Resurrecting Langston Blue, the fourth novel in Robert Greer’s CJ Floyd series, is filled with some real nasty people in its exploration of an atrocity an American army special forces team called Star 1 might have committed during the Vietnam war.
After his cabin in the woods of West Virginia is blown up, army deserter Langston Blue knows he is a marked man. The two men who helped him get back to the United States from Vietnam and paid him $20,000 a year for 30 years now consider him a liability. In his pocket is a letter from a daughter in Denver whom he never knew existed.
The daughter, Carmen Nguyen, knows about her father because her aunt Ket, her mother’s sister, knew what happened to him based on what her sister Mimm, Blue’s Vietnam wife, told her. For 30 years, Ket kept the post office box number for him that Mimm had given her. Carmen hires CJ Floyd and his partner Flora Jean Benson to find her father. Before they can get on a plane to West Virginia, Langston Blue arrives in Denver. After they hear his story, CJ, Flora Jean, and Julie, CJ’s former secretary who is now a lawyer, take on the job of proving Langston wasn’t a deserter.
The murder of Democratic senatorial candidate Peter Margolin complicates Langston’s situation. Margolin was Langston's commanding officer of the Star 1 team of which Langston was a member. Five members of the team were killed on the last mission. Since Langston was one of the survivors, he becomes the prime suspect in Margolin’s murder. The three detectives must unravel a conspiracy surrounding the Star 1 team to clear Langston.
Two people complicate CJ’s attempt to clear Langston. The first is his former high school rival Lieutenant Wendall Newburn the homicide detective investigating the case who was a rival for Mavis Sundee’s affections. He still carries a grudge because Mavis Sundee picked CJ instead of him, and he isn’t too fond of Flora Jean.
The second is Celeste Deepstream. In The Devil’s Backbone, she vowed vengeance on CJ for sending her twin brother Bobby Two-shirts back to prison where he died. After serving five years in prison for killing bail bondsman Cicero Vickers she is released on parole. She returns to Denver with one thing on her mind—kill CJ Floyd. She decides the best way to get to him is through his ladylove Mavis Sundee. This parallel plot makes the novel longer than it should be and contributes nothing to the main plot. I expect to see her in the next novel.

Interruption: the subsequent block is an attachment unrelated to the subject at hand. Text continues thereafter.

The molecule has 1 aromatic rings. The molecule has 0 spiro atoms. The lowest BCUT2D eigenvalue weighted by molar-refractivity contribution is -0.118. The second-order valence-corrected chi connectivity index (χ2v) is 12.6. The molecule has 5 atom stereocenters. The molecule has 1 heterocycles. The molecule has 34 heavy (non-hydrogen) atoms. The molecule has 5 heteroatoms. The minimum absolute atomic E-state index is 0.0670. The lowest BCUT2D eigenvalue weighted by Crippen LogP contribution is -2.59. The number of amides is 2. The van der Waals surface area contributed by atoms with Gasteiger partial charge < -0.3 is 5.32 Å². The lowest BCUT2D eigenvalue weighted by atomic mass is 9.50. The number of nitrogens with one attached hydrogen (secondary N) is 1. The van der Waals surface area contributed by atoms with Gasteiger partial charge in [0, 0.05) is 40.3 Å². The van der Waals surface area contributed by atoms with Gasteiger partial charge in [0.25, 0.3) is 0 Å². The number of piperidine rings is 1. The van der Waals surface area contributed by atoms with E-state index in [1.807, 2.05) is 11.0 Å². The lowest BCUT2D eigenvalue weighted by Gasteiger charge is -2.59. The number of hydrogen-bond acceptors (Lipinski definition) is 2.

In Resurrecting Langston Blue, CJ faces a dilemma I also expect to be resolved in the next novel. Mavis wants him to quit the dangerous bail bond business. He thinks about quitting and going into selling antiques. The dilemma adds depth to his personality, which I expect to observe becoming more complex over time.
Greer doesn’t describe in detail the pulsating life of Five Points so that you feel the heart and soul of the black community, but he does show in generic terms its ongoing decline:
The Points, the core of Denver's black community since early in the twentieth century, was a neighborhood in transition. Urban gentrification and increasing ethnic diversity were becoming more obvious every day. Longtime shades of black were making way for every color in the rainbow.
Greer again provides a history of black cowboys. Nat Love was one of the six black cowboys who participated in the Fourth of July Celebration in Deadwood City, South Dakota in 1876. He won the shooting contest and earned the nickname “Deadwood Dick.” (Reference: The Black West by William Loren Katz. A Touchtone Book, published by Simon & Shuster Inc. Copyright 1987, 1996 by Ethrac Publications, Inc. ISBN 0-684-81478-1)
Although I think Resurrecting Langston Blue is about 100 pages too long, it is a well-plotted novel and shows that character and plot are inseparable.